IDEAS home Printed from https://ideas.repec.org/a/eee/juecon/v80y2014icp97-109.html
   My bibliography  Save this article

The influence of state policy and proximity to medical services on health outcomes

Author

Listed:
  • Li, Jing

Abstract

This paper examines two factors that help to explain geographic variation in health outcomes. The first factor concerns proximity to medical services. The second factor is state-specific health care policy that may impede access to nearby medical services. Four key findings are obtained. First, the effect of local doctors on reducing mortality rates of various diseases in a county attenuates with distance. Second, at approximately the same distance, in-state doctors contribute more to lowering mortality rates in the primary county than do out-of-state doctors. Third, the lesser impact of nearby out-of-state doctors is further reduced when the primary state adopts more stringent policies that restrict entry of out-of-state physicians. Fourth, the impact of nearby doctors is found to be stronger in more urbanized areas. This is consistent with agglomeration economies being effective in contributing, at least in part, to the productivity of treating patients.

Suggested Citation

  • Li, Jing, 2014. "The influence of state policy and proximity to medical services on health outcomes," Journal of Urban Economics, Elsevier, vol. 80(C), pages 97-109.
  • Handle: RePEc:eee:juecon:v:80:y:2014:i:c:p:97-109
    DOI: 10.1016/j.jue.2013.11.002
    as

    Download full text from publisher

    File URL: http://www.sciencedirect.com/science/article/pii/S0094119013000867
    Download Restriction: Full text for ScienceDirect subscribers only

    As the access to this document is restricted, you may want to search for a different version of it.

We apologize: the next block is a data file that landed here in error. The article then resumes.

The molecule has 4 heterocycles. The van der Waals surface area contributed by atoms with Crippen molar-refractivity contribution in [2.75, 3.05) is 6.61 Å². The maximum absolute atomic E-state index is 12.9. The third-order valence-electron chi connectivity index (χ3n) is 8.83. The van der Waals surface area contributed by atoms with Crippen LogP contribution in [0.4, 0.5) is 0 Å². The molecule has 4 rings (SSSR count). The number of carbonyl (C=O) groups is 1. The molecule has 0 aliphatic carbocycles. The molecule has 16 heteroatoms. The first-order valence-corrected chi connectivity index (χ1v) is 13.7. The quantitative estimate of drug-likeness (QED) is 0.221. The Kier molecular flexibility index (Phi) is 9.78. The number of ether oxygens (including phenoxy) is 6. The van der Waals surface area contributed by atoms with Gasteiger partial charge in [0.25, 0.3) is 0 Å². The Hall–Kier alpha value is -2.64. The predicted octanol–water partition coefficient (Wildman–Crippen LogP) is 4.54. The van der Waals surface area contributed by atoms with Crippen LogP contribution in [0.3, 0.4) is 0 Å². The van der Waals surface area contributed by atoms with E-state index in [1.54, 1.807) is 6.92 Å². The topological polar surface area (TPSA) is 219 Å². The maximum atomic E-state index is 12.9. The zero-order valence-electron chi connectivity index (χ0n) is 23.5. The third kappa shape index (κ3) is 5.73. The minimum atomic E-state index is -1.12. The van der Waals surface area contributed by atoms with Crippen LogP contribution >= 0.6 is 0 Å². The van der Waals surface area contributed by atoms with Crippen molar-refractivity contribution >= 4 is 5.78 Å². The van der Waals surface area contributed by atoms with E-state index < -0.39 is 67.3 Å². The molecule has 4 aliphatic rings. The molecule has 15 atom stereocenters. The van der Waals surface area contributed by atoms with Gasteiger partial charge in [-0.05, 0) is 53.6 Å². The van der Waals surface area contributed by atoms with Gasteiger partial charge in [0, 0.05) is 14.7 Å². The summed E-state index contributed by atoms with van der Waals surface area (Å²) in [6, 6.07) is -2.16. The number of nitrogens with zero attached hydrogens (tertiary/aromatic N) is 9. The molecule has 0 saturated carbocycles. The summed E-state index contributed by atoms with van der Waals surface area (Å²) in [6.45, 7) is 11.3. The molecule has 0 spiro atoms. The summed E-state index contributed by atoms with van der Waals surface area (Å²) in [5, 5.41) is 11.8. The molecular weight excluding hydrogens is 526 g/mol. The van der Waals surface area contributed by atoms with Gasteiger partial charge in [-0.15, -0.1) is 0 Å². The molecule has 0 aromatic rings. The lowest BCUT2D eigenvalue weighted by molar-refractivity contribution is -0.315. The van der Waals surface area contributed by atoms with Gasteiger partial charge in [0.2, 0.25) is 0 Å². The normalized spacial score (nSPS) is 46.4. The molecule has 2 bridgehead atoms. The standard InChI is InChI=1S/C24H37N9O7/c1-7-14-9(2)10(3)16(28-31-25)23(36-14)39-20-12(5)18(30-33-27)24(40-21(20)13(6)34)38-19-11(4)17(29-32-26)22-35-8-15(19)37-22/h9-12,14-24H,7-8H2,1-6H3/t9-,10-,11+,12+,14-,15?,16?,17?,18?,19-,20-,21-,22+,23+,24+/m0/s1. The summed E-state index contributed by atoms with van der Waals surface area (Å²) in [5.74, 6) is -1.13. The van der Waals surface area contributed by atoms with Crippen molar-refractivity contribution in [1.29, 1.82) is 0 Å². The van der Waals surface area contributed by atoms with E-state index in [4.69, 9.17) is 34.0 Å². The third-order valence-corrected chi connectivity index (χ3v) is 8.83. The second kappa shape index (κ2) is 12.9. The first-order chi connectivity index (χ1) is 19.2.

References listed on IDEAS

    as
    1. Li, Jing, 2013. "Intermediate input sharing in the hospital service industry," Regional Science and Urban Economics, Elsevier, vol. 43(6), pages 888-902.
    2. Amitabh Chandra & Douglas O. Staiger, 2007. "Productivity Spillovers in Health Care: Evidence from the Treatment of Heart Attacks," Journal of Political Economy, University of Chicago Press, vol. 115, pages 103-140.
    3. Andersson, Roland & Quigley, John M. & Wilhelmsson, Mats, 2009. "Urbanization, productivity, and innovation: Evidence from investment in higher education," Journal of Urban Economics, Elsevier, vol. 66(1), pages 2-15, July.
    4. Katherine Baicker & Amitabh Chandra, 2010. "Understanding Agglomerations in Health Care," NBER Chapters,in: Agglomeration Economics, pages 211-236 National Bureau of Economic Research, Inc.
    5. Cutler, David M., 2007. "The lifetime costs and benefits of medical technology," Journal of Health Economics, Elsevier, vol. 26(6), pages 1081-1100, December.
    6. Dora L. Costa & Matthew E. Kahn, 2000. "Power Couples: Changes in the Locational Choice of the College Educated, 1940–1990," The Quarterly Journal of Economics, Oxford University Press, vol. 115(4), pages 1287-1315.
    7. Stuart S. Rosenthal & William C. Strange, 2005. "The geography of entrepreneurship in the New York metropolitan area," Economic Policy Review, Federal Reserve Bank of New York, issue Dec, pages 29-53.
    8. Combes, Pierre-Philippe & Duranton, Gilles & Gobillon, Laurent, 2008. "Spatial wage disparities: Sorting matters!," Journal of Urban Economics, Elsevier, vol. 63(2), pages 723-742, March.
    9. Stuart S. Rosenthal & William C. Strange, 2003. "Geography, Industrial Organization, and Agglomeration," The Review of Economics and Statistics, MIT Press, vol. 85(2), pages 377-393, May.
    10. Rosenthal, Stuart S. & Strange, William C., 2008. "The attenuation of human capital spillovers," Journal of Urban Economics, Elsevier, vol. 64(2), pages 373-389, September.
    11. Di Addario, Sabrina, 2011. "Job search in thick markets," Journal of Urban Economics, Elsevier, vol. 69(3), pages 303-318, May.
    12. Gilles Duranton & Henry G. Overman, 2005. "Testing for Localization Using Micro-Geographic Data," Review of Economic Studies, Oxford University Press, vol. 72(4), pages 1077-1106.
    13. Glenn Ellison & Edward L. Glaeser & William R. Kerr, 2010. "What Causes Industry Agglomeration? Evidence from Coagglomeration Patterns," American Economic Review, American Economic Association, vol. 100(3), pages 1195-1213, June.